- Were you always athletic? If not, what athletic changes have you made to keep up the obstacle course race lifestyle?:
I was never athletic. In fact, it wasn’t until my body literally fell apart during the birth of my daughter (not a story for the faint of heart) that I embraced the concept of regular exercise. I joined a gym on doctor’s orders in 2003, found group fitness to be love at first sweat, and a whole new me was born (pun intended). I was in the best shape of my life, so it surprised me that taking and teaching classes just wasn’t enough for OCR. I had to train. I started running (ugh) and incorporating functional strength activities (thank you, Spartan Race WOD) several times a week. It redefined fitness for me, and it really has become a lifestyle. Shoveling snow in a ruck is fun!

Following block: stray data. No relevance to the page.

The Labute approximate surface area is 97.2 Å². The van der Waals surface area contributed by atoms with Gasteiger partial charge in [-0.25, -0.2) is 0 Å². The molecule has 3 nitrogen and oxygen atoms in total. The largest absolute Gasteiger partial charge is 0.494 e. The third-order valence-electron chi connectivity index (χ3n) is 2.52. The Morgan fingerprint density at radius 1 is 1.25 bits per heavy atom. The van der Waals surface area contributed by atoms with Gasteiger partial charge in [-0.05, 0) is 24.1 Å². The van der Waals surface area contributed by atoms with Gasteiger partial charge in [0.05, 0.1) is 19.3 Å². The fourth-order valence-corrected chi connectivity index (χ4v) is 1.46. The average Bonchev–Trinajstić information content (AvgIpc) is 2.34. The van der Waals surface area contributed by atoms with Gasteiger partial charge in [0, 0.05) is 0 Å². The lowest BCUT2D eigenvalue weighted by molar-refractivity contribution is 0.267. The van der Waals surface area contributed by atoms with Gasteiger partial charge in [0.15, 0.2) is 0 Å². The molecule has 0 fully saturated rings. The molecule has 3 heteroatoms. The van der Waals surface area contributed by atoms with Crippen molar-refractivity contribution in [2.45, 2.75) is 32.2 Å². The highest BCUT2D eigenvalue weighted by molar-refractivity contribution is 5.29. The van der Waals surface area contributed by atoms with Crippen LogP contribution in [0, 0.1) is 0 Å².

- Who, alive or dead, would you invite to run an obstacle course race with you?:
Immediately I think of my father, who passed away from malignant melanoma when he was just 36 years old. It’s his DNA that makes me love the mud and the woods, and I know this would have been an incredible bonding experience for us. On a happier note, I will be doing a second lap at Amesbury this August with my twin teenage boys (they are yet unconvinced). And I can’t wait to run an OCR with my brother! Seven years in the Army and two deployments have made him a BAMF — but I might still be able to beat him… 😉
- Tell us a fun fact about yourself that we may not know!:
I am a strength/conditioning and base running coach for a team of blind baseball players – the Boston Renegades. They are another amazing group of people who inspire me greatly, and I’m looking forward to accompanying them to the NBBA World Series this year!
- What are your goals? Next race, next season … what’s in your future?: